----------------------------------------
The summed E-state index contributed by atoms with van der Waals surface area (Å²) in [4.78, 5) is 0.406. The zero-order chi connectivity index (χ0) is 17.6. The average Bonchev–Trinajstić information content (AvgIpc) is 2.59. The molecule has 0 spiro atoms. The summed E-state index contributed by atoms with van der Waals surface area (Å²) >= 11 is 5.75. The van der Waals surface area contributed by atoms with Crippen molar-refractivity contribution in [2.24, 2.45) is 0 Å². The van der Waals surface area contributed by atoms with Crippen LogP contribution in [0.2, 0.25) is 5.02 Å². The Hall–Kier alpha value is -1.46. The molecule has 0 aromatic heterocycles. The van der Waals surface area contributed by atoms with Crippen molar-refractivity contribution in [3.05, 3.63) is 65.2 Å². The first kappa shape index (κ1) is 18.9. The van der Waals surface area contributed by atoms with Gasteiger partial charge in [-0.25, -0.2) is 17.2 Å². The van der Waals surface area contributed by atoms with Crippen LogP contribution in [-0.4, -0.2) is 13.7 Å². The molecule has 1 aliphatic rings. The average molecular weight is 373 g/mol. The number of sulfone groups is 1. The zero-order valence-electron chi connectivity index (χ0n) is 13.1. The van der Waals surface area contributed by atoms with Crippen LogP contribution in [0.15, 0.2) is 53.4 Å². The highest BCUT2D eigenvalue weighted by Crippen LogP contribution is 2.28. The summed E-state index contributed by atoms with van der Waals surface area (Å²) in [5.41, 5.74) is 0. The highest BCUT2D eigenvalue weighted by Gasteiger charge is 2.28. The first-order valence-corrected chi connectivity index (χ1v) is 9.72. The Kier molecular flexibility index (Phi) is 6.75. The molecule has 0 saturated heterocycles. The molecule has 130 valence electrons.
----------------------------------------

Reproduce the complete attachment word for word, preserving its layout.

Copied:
The summed E-state index contributed by atoms with van der Waals surface area (Å²) in [4.78, 5) is 0.406. The zero-order chi connectivity index (χ0) is 17.6. The average Bonchev–Trinajstić information content (AvgIpc) is 2.59. The molecule has 0 spiro atoms. The summed E-state index contributed by atoms with van der Waals surface area (Å²) >= 11 is 5.75. The van der Waals surface area contributed by atoms with Crippen molar-refractivity contribution in [2.24, 2.45) is 0 Å². The van der Waals surface area contributed by atoms with Crippen LogP contribution in [0.2, 0.25) is 5.02 Å². The Hall–Kier alpha value is -1.46. The molecule has 0 aromatic heterocycles. The van der Waals surface area contributed by atoms with Crippen molar-refractivity contribution in [3.05, 3.63) is 65.2 Å². The first kappa shape index (κ1) is 18.9. The van der Waals surface area contributed by atoms with Gasteiger partial charge in [-0.25, -0.2) is 17.2 Å². The van der Waals surface area contributed by atoms with Crippen LogP contribution in [-0.4, -0.2) is 13.7 Å². The molecule has 1 aliphatic rings. The average molecular weight is 373 g/mol. The number of sulfone groups is 1. The zero-order valence-electron chi connectivity index (χ0n) is 13.1. The van der Waals surface area contributed by atoms with Crippen LogP contribution in [0.15, 0.2) is 53.4 Å². The highest BCUT2D eigenvalue weighted by Crippen LogP contribution is 2.28. The summed E-state index contributed by atoms with van der Waals surface area (Å²) in [5.41, 5.74) is 0. The highest BCUT2D eigenvalue weighted by Gasteiger charge is 2.28. The first-order valence-corrected chi connectivity index (χ1v) is 9.72. The Kier molecular flexibility index (Phi) is 6.75. The molecule has 0 saturated heterocycles. The molecule has 130 valence electrons.